The only reason I’m here at Pencey is because my parents made me go to squash camp from the time I was about six goddamn years old and some coach saw me play and decided I should be on the hot-damn squash team. Can you believe it? Me and that cocky bastard Stradlater, with his letter sweater and his goddamn white shorts and Jack Purcell sneakers. What a phony.
The only thing good about being on the squash team is I don’t have to be around that pimply guy Ackley, who hangs around the dorm and can be depressing as hell. It makes me feel lousy just thinking about him. I think I’ll take the train into New York. Maybe crash the Downtown Athletic Club. What a bunch of phonies.
Emily Dickinson: Because I Could Not Stop For Lets
Because I could not stop for Lets,
He kindly stopped for me;
The squash court held but just ourselves
We slowly drilled, he knew no haste,
but would not clear the way.
My forehands, and my drop shots too,
Were working well that day.
We passed the school where squashers played,
Their lessons scarcely done;
We passed the Amherst courtyard where,
I had a Cinnabon.
We paused before the crucial point,
The ball went round and round;
The tin was scarcely visible.
The corners soon I found.
Since then ’tis centuries but each
Feels shorter whence to me,
I first surmised that winning means
You must control the T.
E L James: 50 Shades of Grey and One Squash Stud
“Listen very closely Anastasia. Today I am going to teach you a new drill called Boast Rail. If you do it well then who knows what other pleasures may be in store for you.”
Anastasia Steele, as usual, was obedient. She could not take her eyes off her master’s rippling abs, bulging pecs, shapely glutes, and rock-hard calves. When he unsheathed his 27-inch Black Knight Magnum Corona from its leather case her loins tingled with excitement. He smiled slyly at her and commanded her to stand in a corner.
He whipped the Magnum back and forth a few times, then began hitting the Dunlop Double Yellow Dot against the front wall. Faster and faster, harder and harder, deeper and deeper, tighter and tighter as he thrust left and right, his movements deft as a ballet dancer’s. In her skin-tight Spandex shorts and a tank top that revealed the top of her perfect breasts, Anastasia licked her lips in anticipation.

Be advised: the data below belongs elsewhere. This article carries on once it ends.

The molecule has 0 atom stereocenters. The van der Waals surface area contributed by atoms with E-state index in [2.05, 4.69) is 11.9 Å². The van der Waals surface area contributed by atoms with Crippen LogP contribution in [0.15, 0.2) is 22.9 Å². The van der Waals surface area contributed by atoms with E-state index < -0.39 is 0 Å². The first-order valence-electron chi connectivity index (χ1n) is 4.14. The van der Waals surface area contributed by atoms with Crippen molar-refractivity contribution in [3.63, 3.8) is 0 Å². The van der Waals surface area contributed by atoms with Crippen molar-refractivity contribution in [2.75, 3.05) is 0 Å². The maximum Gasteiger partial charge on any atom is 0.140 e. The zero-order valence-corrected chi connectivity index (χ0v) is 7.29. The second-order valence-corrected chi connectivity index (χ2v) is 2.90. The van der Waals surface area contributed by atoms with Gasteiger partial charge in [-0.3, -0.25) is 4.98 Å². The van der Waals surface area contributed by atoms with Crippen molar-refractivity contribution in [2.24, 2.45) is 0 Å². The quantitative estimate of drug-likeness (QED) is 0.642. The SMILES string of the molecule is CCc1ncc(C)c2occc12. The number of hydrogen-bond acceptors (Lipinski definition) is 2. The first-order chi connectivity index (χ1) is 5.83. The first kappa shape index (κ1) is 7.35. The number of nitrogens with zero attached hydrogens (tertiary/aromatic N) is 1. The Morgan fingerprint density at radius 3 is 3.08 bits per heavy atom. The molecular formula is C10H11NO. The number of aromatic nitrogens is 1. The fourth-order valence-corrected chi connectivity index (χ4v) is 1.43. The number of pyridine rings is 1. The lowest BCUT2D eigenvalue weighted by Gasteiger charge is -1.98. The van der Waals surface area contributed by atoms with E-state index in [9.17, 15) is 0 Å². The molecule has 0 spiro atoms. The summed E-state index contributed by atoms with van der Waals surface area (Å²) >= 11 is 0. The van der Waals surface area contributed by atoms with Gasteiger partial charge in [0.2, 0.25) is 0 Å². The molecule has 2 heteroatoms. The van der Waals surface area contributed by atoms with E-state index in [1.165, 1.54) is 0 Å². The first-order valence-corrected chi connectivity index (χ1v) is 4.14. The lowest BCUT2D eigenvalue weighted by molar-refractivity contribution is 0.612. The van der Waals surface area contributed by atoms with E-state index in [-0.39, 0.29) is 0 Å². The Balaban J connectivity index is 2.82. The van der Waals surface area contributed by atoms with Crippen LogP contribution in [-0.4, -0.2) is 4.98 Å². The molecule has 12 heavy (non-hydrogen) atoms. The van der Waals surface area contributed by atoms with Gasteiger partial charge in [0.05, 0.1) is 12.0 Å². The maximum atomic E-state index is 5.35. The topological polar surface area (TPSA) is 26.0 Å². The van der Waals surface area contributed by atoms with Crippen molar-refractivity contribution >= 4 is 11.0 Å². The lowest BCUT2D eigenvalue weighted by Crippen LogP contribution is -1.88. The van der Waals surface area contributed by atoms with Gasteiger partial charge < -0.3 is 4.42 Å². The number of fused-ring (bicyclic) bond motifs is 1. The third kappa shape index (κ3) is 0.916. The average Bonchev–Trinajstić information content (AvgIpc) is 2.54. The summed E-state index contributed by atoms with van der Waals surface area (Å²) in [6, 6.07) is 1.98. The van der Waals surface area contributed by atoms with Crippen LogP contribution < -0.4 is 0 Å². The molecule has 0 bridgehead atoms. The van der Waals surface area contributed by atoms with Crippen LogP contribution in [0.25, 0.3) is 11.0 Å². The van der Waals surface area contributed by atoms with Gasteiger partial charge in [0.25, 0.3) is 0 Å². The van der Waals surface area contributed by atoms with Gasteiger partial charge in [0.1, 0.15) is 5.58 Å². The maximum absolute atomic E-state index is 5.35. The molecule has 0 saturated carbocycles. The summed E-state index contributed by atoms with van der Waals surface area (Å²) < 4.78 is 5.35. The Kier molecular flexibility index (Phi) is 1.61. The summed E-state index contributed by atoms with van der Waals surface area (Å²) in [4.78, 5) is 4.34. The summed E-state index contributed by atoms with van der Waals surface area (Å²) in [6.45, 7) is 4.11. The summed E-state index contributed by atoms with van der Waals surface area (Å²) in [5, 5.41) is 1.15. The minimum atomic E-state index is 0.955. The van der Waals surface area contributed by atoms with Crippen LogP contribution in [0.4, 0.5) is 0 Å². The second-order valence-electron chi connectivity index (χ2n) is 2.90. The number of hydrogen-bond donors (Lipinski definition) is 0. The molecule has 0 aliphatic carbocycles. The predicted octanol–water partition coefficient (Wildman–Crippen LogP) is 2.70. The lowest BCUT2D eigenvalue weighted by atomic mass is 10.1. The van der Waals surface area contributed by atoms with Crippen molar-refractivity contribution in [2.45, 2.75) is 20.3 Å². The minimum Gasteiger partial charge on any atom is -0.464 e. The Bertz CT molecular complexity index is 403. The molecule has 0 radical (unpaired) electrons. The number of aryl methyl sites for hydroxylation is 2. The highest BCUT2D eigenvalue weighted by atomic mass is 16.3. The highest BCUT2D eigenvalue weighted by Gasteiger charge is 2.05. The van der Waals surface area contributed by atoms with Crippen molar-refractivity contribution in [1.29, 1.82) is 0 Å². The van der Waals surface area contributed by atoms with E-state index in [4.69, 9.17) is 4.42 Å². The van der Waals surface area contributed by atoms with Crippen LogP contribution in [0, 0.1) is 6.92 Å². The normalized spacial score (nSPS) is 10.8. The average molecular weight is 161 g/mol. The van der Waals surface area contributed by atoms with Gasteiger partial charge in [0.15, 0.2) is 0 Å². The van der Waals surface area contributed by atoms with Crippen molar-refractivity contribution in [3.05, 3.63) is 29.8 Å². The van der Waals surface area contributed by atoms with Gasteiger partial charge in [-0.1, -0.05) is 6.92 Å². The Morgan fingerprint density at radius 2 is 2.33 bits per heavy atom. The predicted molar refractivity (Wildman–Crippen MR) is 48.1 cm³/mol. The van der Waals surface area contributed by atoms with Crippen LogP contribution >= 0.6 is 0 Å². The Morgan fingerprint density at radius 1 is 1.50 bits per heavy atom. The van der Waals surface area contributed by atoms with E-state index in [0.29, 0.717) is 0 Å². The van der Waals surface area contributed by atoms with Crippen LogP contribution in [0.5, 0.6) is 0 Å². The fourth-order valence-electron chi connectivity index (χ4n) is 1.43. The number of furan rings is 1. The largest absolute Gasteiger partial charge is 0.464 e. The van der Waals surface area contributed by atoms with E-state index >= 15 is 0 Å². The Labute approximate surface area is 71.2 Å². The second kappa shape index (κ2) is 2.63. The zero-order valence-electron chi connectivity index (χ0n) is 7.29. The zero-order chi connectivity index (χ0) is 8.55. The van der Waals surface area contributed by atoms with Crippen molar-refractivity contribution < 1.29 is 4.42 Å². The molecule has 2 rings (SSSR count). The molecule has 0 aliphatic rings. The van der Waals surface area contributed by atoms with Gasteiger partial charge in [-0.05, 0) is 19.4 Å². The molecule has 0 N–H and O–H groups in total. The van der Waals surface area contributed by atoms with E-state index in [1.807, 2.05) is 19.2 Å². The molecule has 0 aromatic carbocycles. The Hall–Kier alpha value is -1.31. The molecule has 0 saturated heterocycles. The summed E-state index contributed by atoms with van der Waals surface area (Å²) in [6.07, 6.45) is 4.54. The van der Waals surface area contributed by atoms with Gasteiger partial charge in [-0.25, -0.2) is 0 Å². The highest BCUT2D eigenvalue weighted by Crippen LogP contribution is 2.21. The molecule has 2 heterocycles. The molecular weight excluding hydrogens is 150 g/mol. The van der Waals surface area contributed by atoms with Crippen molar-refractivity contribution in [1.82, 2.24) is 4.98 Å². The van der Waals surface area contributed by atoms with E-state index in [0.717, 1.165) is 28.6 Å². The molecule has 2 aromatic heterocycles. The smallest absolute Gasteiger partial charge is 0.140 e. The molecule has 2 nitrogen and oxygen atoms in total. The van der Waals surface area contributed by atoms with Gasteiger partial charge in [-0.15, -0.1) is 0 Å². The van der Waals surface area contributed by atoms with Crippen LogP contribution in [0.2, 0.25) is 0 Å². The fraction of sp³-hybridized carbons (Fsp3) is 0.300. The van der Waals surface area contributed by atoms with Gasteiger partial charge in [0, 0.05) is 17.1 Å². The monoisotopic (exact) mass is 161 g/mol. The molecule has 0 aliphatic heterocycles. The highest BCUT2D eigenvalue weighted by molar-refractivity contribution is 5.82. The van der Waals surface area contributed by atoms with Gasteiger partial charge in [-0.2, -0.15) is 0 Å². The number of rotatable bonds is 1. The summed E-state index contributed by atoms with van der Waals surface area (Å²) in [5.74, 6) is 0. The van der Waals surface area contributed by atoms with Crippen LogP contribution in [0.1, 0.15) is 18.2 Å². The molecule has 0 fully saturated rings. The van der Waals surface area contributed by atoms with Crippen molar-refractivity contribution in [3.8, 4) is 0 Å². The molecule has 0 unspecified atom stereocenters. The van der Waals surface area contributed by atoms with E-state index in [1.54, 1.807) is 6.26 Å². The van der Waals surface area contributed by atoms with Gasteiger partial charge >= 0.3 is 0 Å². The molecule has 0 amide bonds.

“Move with me now, Anastasia. I want you to cut my balls off in the corners and smash them into the wall.”
Oh God, she thought, am I really here? She forced her body to do things she never imagined she could do, as her master drove her without mercy. Deeper! Harder! Tighter!
“That’s it, that’s it, don’t stop,” he cried. “Tomorrow we do front-court drops and smashes!”
Anastasia exploded in a paroxysm of pleasure and fell to the floor at his feet.
Lee Child: Jack Reacher, Squash Avenger
“Who are you, mister?”
Reacher had heard the question 100 times. His answer was always the same. “Just a guy.”
A big guy, 6′ 5” tall, 240 pounds, former military policeman. But now just a guy roaming the country by himself, hitching rides and catching Greyhound buses, with nothing but the clothes on his back, a toothbrush in his pocket, and a squash racquet. A guy who didn’t go looking for trouble, but trouble always seemed to find him.
That can happen when you get your kicks at some of the roughest squash clubs in the country, and the Club From Hell outside of Boston was one of the worst. A dive full of guys with attitudes, MBAs, and too much testosterone. Reacher was minding his own business, hitting by himself on the challenge court, when a musclebound lunk banged on the door and walked in.
“Which part of DRESS CODE don’t you understand, pal?” he said.